Has DAO governance always been a show? Analyze current issues and opportunities in DAO governance
Problems facing DAOs
Last week Chainalysis released a report looking at ownership and voting trends in major DAOs, and the results were not surprising:
Most voting power is concentrated in the hands of a few.
This means that the threshold for participation is high (not all members are eligible to vote whether to pass a proposal, and certainly not all members are eligible to propose a proposal).
When a small number of members control such a large share of governance tokens, the question arises: Does the DAO still have the ability to enforce governance in the best interests of the majority of participants?
Another problem we see in DAO governance is low participation and voter apathy - this is something that has been studied before DAOs were born - most participants don't want or don't have the time and interest to actively participate in the decision-making process . Representational institutions and practices have addressed some of these problems, but even with representation, we're still not there.
Other critics will blame the decision-making process itself for its lack of ability to agree on the nature of the deal and its goals. Such as the recent dramatic vote from MakerDAO. MakerDAO is TVL’s largest DeFi protocol (nearly $8 billion in total locked value).
It’s worth noting that the vast majority of protocols today don’t even claim to be fully decentralized, the commonly used term is “progressive decentralization” — when launching a project, you know the team, investors and early involvement Participants have most of the interests in the decision-making process of the agreement, but being able to guide the agreement and gradually develop it to a stage where fully decentralized governance can operate effectively is conducive to the healthy development of the project.
Where do we go from here?
If the reality is so bad, what is the long-term goal of DAO governance? How to avoid the concentration of power in the hands of a few, or only in the hands of the rich? Can we see the promise of a transparent and open ecosystem where everyone can participate on a level playing field?
The following will discuss DAO governance from these aspects:
Voting Mechanism and Reputation
Voting Mechanism and Reputation
The most popular solution right now is the Soulbound token, a non-transferable token that contributors earn based on their reputation, contribution, and value-add, which is the same as their investment in DAO governance tokens The dollar value of is not directly correlated.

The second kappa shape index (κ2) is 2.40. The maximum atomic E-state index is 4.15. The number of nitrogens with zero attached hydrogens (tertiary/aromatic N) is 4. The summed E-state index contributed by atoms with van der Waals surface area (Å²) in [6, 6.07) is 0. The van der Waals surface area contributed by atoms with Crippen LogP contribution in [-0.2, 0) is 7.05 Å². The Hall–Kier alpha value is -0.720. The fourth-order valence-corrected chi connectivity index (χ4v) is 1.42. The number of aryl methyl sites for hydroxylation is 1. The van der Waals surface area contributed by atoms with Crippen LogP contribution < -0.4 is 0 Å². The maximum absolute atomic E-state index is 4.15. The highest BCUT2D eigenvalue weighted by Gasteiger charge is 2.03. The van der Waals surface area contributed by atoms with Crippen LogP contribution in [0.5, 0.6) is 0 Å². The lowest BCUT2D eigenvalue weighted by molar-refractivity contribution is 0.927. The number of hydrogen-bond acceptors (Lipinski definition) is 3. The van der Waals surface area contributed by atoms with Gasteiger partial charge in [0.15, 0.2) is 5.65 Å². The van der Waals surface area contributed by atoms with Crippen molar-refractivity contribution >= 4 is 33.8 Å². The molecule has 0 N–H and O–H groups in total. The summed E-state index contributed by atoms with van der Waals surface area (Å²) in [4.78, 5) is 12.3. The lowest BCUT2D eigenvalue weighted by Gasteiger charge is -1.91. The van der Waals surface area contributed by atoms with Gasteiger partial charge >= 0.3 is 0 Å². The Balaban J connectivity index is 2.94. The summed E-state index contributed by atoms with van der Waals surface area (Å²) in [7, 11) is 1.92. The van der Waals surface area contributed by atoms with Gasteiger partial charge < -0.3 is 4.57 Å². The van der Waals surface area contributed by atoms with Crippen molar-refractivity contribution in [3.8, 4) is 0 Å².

At DAOstack, we built a protocol based on reputation voting and combined it with a voting mechanism called Holographic Consensus, a mechanism that seeks to solve the problems of voter apathy and voting at scale . It seems premature to propose such a mechanism in 2019.
Mechanisms like this will become more prevalent as DAO tooling infrastructure improves over time to reflect how real value-add translates into reputation and voting power. Several tools are already building solutions for this, including Coordinape, SourceCred, and Karma. As more people participate in DAOs, and more protocols start as DAOs, or evolve into DAOs, we will see a rapid evolution in how they operate. Tools like DeepDAO give users more visibility into DAO contributors, while Tally and CommonWealth help vet active governance proposals and ongoing active votes.
At the same time, we will see rapid innovation cycles in DAO architectures - who says everyone should vote on everything? Corporate structures and governance methods have evolved over hundreds of years - DAOs should be learned and adopted, not reinvented.
Doesn't this contradict itself? Wouldn’t the DAO exist to create a more scalable organization that centralized organizations failed to evolve to, wouldn’t that defeat the purpose of the DAO? I don't think so - the point of decentralization is to reduce centralized points of failure in the decision-making process and create a more transparent system.
One way to solve this problem is to break down governance into smaller parts and give individual groups autonomy in making decisions in their area of expertise - this way you can limit each sub-DAO or group's control over the entire protocol influence while giving it full autonomy to grow, accept new members and carry out its duties.
This concept has opened up a whole new field - service DAO. We will see DAOs spin off independent groups that focus on a specific vector and can provide that service to multiple other DAOs. We have seen the development of fund management DAOs today, such as LlamaDAO serving major DeFi protocols, such as Uniswap, AAVE, IndexCoop, and other service DAOs, such as Cre8rDAO (focused on content creation and distribution) and LexDAO (focused on building DAO for legal aspects of next-gen contracts) and dOrg (a complete collection of Web3 development).
Cryptocurrencies have brought about fundamental, groundbreaking technological change, introducing new business and ownership models that we haven't had before. Of course, it still has many pitfalls and challenges until the proper tools, best practices, and regulations are in place.
In 1995, I couldn't do 99% of the things I can do on the Internet now. Cryptocurrencies and DAO governance are at the same nascent stage, but with powerful tools like digitally native currencies and assets, the design space and room for error is much larger, so we're witnessing a frenzied era of experimentation, with massive prosperity and depression cycle.
This article is compiled from: https://medium.com/@GoldenbergLior/has-dao-governance-all-been-a-show-cb198e369bba